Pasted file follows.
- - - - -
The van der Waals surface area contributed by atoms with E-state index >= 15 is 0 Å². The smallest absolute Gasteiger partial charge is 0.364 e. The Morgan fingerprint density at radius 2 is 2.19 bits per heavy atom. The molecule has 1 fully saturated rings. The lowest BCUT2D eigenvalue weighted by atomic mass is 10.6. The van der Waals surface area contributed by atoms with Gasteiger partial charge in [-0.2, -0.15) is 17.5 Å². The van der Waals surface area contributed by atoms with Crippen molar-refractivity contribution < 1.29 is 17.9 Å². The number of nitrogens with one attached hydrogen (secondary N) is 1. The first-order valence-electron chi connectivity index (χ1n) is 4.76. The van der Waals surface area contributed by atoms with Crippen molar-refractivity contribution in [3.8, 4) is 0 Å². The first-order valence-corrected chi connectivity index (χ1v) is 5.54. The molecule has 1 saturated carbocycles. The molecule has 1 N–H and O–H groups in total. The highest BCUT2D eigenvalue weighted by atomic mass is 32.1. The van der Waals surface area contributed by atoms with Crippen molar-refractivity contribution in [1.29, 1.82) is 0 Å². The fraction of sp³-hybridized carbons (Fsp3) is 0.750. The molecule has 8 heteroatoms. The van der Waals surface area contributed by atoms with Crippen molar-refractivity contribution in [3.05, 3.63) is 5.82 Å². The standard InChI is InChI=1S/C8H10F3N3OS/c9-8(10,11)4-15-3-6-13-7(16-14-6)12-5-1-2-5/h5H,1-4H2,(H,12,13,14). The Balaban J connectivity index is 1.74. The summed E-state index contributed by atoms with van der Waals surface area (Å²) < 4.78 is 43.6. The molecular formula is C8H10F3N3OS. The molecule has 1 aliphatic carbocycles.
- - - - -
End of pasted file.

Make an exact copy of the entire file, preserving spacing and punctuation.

The van der Waals surface area contributed by atoms with E-state index >= 15 is 0 Å². The smallest absolute Gasteiger partial charge is 0.364 e. The Morgan fingerprint density at radius 2 is 2.19 bits per heavy atom. The molecule has 1 fully saturated rings. The lowest BCUT2D eigenvalue weighted by atomic mass is 10.6. The van der Waals surface area contributed by atoms with Gasteiger partial charge in [-0.2, -0.15) is 17.5 Å². The van der Waals surface area contributed by atoms with Crippen molar-refractivity contribution < 1.29 is 17.9 Å². The number of nitrogens with one attached hydrogen (secondary N) is 1. The first-order valence-electron chi connectivity index (χ1n) is 4.76. The van der Waals surface area contributed by atoms with Crippen molar-refractivity contribution in [3.8, 4) is 0 Å². The first-order valence-corrected chi connectivity index (χ1v) is 5.54. The molecule has 1 saturated carbocycles. The molecule has 1 N–H and O–H groups in total. The highest BCUT2D eigenvalue weighted by atomic mass is 32.1. The van der Waals surface area contributed by atoms with Crippen molar-refractivity contribution in [1.29, 1.82) is 0 Å². The fraction of sp³-hybridized carbons (Fsp3) is 0.750. The molecule has 8 heteroatoms. The van der Waals surface area contributed by atoms with Crippen molar-refractivity contribution in [3.05, 3.63) is 5.82 Å². The standard InChI is InChI=1S/C8H10F3N3OS/c9-8(10,11)4-15-3-6-13-7(16-14-6)12-5-1-2-5/h5H,1-4H2,(H,12,13,14). The Balaban J connectivity index is 1.74. The summed E-state index contributed by atoms with van der Waals surface area (Å²) < 4.78 is 43.6. The molecular formula is C8H10F3N3OS. The molecule has 1 aliphatic carbocycles.